The connection between ADHD and Imposter Syndrome
Imposter Syndrome is a problem for many ADHD sufferers. Because they may conceal their struggles from the public eye, they may already feel like imposters. Their manager and coworkers are aware of their intelligence and success. But they know that to achieve such achievements, they must work harder than anyone else in the office. They put in all-nighters to achieve deadlines and make personal sacrifices, such as spending less time with their families.
They may have severe anxiety when faced with challenging obstacles or objectives due to their struggles. This can cause them to make decisions that unduly restrict their employment options. Feelings of shame and guilt can result from keeping a part of yourself hidden. This inspires worry about what would happen if others found out.
Impostor Syndrome Signs and Symptoms
Here are a few Imposter Syndrome symptoms:
- If you suffer from Imposter Syndrome, you might not be able to acknowledge how much you contributed to the success of your organization. This is because you won’t think your efforts, intelligence, or originality were responsible for your accomplishment. For instance, you might believe that your colleagues or a lucky break, rather than your efforts, are solely responsible for any achievement.
- You spend a lot of time reflecting on mistakes – Rather than focusing on your successes, you might choose to devour more time reflecting on your mistakes. You could also compare yourself to others, thinking their efforts were much less than yours to accomplish the same goal.
- Success is not celebrated. Instead, you focus on the task that must be completed immediately. You don’t give yourself any time to enjoy the accomplishment of a task well done.
- You can’t celebrate your current achievements because you are preoccupied with worrying about upcoming deadlines or goals and having doubts about your ability to meet them.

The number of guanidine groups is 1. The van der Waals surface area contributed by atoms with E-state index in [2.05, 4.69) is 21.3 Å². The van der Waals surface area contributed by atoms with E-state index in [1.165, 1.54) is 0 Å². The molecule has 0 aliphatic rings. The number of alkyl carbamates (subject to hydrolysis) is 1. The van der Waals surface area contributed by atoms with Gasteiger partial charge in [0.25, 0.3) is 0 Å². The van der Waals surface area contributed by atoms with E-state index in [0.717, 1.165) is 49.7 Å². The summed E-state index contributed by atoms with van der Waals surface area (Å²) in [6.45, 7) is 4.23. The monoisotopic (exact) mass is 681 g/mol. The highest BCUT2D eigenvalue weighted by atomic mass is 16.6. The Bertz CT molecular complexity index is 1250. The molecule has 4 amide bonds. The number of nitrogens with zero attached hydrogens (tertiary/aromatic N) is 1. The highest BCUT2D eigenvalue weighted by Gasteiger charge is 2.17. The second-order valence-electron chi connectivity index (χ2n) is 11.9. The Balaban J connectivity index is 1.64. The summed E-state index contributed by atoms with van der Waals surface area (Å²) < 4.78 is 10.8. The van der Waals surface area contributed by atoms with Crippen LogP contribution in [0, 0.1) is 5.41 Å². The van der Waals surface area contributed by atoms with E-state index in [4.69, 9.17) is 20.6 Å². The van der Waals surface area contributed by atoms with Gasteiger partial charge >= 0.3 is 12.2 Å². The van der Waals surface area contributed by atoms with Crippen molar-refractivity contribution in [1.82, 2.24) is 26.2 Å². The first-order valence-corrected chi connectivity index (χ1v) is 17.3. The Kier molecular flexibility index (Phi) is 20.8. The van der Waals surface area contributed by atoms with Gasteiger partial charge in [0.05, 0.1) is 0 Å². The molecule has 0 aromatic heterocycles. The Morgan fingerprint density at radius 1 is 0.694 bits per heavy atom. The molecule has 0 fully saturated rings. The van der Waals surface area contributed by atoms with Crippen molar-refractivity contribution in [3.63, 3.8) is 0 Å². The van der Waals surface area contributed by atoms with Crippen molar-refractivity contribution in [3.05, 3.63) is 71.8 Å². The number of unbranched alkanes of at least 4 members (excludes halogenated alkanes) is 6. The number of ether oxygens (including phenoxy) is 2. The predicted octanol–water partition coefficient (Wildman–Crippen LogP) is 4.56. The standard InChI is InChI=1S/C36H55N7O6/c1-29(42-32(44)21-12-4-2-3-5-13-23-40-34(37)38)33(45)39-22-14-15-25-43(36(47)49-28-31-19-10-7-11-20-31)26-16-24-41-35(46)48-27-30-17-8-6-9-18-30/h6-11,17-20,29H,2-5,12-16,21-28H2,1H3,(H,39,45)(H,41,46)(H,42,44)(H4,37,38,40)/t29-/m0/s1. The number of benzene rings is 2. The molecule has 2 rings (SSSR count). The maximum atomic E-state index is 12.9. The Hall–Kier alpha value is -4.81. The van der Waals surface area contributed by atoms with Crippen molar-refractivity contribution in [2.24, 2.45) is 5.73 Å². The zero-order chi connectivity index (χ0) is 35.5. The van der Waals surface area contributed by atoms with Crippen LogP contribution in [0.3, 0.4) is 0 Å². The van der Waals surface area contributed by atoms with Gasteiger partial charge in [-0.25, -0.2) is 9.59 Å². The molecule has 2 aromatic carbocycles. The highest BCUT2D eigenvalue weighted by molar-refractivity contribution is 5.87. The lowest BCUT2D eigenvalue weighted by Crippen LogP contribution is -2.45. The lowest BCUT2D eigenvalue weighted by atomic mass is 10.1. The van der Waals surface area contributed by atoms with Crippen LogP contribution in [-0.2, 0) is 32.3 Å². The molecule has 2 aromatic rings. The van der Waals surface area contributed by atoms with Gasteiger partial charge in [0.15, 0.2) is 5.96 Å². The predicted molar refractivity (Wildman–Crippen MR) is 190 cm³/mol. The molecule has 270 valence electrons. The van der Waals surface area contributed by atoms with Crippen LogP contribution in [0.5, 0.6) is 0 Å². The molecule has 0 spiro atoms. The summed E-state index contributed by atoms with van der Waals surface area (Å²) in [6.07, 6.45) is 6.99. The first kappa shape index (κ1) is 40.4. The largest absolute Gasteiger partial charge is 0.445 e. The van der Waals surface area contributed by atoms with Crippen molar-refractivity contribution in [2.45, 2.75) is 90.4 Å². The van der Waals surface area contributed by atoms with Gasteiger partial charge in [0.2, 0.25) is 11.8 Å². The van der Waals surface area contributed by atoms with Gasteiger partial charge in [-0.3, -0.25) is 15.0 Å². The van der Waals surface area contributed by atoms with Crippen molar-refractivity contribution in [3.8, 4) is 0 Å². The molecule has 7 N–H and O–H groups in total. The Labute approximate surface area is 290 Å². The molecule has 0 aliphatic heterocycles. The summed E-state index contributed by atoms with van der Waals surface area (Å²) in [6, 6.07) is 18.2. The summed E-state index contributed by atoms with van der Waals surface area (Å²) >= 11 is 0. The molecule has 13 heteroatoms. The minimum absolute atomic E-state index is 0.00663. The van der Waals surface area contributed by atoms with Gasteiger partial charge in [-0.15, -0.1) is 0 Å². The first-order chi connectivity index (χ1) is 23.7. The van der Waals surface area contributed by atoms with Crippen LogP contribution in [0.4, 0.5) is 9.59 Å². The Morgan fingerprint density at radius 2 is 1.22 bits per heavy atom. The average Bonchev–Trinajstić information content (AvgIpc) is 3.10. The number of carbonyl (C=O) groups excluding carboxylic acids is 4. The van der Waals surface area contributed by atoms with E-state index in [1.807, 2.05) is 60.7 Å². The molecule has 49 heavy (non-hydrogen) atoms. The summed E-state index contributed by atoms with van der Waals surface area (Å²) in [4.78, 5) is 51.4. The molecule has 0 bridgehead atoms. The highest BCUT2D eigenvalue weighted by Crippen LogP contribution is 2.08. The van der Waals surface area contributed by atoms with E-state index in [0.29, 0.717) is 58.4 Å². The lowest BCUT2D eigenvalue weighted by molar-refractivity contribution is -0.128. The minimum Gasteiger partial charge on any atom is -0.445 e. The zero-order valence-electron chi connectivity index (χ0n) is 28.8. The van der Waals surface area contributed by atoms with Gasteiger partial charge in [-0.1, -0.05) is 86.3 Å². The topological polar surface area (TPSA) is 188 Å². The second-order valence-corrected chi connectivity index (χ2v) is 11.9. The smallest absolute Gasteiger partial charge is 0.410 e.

- PEOPLE PLEASING: If you don’t feel good enough, you may automatically be very flexible, ask for permission, or look for approval (often from questionable sources). Being a “no” person is challenging when you are trained to say “yes.” The more the discomfort with saying “no,” the more likely Imposter Syndrome may be at work.
How to Overcome Imposter Syndrome
Make sure you don’t talk negatively about yourself.
Start paying attention to your thoughts when you feel like an imposter. Consider rephrasing your ideas as “I may not be sure how to do this, but I’m capable of learning,” as opposed to “I hope no one notices that I don’t know how to do this.”
You will always find yourself wanting if you continuously evaluate yourself against others, which will only exacerbate your feelings of inadequacy. Instead of comparing yourself to others, learn from their knowledge and experiences.
Therapy with Cognitive Behavior.
Using Cognitive Behavior Therapy (CBT) is also beneficial. You can balance your thinking with their assistance. They will assist you in seeing the big picture rather than just the problems.
This was taken from Kazmobrain.com
I encourage you to check out their other blogs about ADHD and other mental health topics; they are quite good.